Update 28/11/2009: you need this patch to make this working 100%.
The fundament of Drupal is the node entity. In drupal (almost) everything is a node, which is the most elementary piece of content available, that can be “extended” to create new node types, also known as content types.
When you create new Drupal content types in the “classical” way, you do that by creating a new module. This way a content type is portable across different Drupal installations, just by copying and enabling the module in a new CMS instance.
Originally this was the only way to create content types. Then, CCK was created and it changed the life of many people, especially of those who use Drupal just as CMS. However, these people tend to create content types by means of the UI provided by CCK and to store them into the DB. This way a content type is not portable. Plus, it is not really friendly with complex development scenarios where Drupal is heavily used as framework and the code must be deployed across multiples environments.
Fortunately, we can achieve the same flexibility of the classical method, and more, taking advantage of all the CCK features, including the built-in integration with Views. Let’s see how. All you need is the latest versions of Drupal 6, CCK (and, optionally, Views).
Step 0: pick up a name and set up your module
In this post I will be using
example_cck_content as name for both the module and the content type. So, let’s create a folder called
example_cck_content and underneath that the following files:
The first three files are common to almost every Drupal module. The last file will host the exported content type.
Step 1: create your content type using CCK
To create a new CCK content type go to: Administer » Content management » Content types » Add content type. For more information about this, read Getting started with CCK.
Step 2: export your newly created content type
To export the content type we just created, let’s go to Administer » Content management » Content types » Export. Follow the wizard instructions until you get the screen with the code exported (read more details about the steps in this wizard in the Step 2 of this post). The code exported will look like the following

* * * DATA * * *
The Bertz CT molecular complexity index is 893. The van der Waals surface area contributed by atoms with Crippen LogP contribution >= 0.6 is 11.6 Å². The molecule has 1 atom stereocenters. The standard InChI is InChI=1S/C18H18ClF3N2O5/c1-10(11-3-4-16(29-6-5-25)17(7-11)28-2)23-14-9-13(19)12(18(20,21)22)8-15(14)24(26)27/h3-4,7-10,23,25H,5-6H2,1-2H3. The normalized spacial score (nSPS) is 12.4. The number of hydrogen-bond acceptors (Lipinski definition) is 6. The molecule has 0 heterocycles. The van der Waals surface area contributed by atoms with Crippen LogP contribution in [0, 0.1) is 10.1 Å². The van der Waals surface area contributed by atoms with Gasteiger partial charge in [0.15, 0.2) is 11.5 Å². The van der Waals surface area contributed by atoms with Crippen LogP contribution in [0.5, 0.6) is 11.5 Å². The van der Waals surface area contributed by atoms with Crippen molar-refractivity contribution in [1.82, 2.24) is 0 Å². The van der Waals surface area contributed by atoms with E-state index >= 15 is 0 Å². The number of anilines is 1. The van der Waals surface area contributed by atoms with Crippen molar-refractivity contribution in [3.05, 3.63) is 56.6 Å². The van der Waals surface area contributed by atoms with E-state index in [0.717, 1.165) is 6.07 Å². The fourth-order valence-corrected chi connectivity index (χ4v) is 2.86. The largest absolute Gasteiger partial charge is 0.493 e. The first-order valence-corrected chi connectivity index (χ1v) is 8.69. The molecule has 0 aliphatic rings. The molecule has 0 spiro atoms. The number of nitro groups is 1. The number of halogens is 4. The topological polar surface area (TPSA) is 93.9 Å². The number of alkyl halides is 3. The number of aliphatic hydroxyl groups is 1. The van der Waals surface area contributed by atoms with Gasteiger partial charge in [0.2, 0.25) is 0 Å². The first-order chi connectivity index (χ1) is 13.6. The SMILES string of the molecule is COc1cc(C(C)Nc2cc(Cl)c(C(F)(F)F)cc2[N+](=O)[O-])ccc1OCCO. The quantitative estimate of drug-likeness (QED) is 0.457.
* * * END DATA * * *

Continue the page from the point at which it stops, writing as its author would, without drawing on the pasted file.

Step 3: paste the code in the module
Let’s go back to the module we have created at the Step 0 and open the file
example_cck_content.def.inc. In this file we will create a stub function called
Now, let’s go back to our Drupal site and copy the code from the screen we have got at the Step 2. Then, let’s paste it in place of the comment I put in the stub function above.
Step 4: write the content type create/update function
The function we are about to create will be invoked from both the
hook_install and the
hook_update_N. It invokes some CCK APIs in order to actually create/update the content type structure into the database.
So, let’s open the
example_cck_content.install and let’s write down the following function
Step 5: install, uninstall and update_N hooks
Here it comes the interesting part. Like in the classical way, we can implement the
hook_install to actually create the exported content type into the database, then implement the
hook_uninstall to remove the content type when the module is uninstalled. Plus, a nice addition that other tutorials did not write in the past: the possibility of implementing the
hook_update_N. The latter is very important to amend the structure of a content type when this is already on production.
So, let’s keep open the
example_cck_content.install and write down the following.
The very interesting bit is about the
hook_update_N. Unlike the classical way, to amend a content type we will be using the CCK interface, by going to Administer » Content management » Content types and then clicking the Edit for our content type. Once done, we will be exporting it again following the Steps 2 and 3. Finally, we will add a
hook_update_N exactly the way it is showed in the commented code above. The
hook_update_N will all look the same.
Step 6: handling dependencies
One mandatory dependency is the
content module, also known as CCK. Plus, depending on which kind of fields you have added to your content type, you might need to make your module dependent on one or more CCK fields module (e.g. filefield, etc.).
In order to do so, we need to specify the dependencies in our
Those are the actual dependencies of the module I created (and that you can download at the bottom of this post).
However, this is not going to work properly (hopefully, until Drupal 7). In fact, since we need those dependencies enabled and installed before our
hook_install will be fired, but there is currently no mechanism that ensures that
hook_install is run for dependencies before the dependent modules, the installation of our content type might fail if it depends on one or more currently disabled modules.
Step 7: download and test
You can download the example module I created following this procedure and test that everything works as described. Enjoy!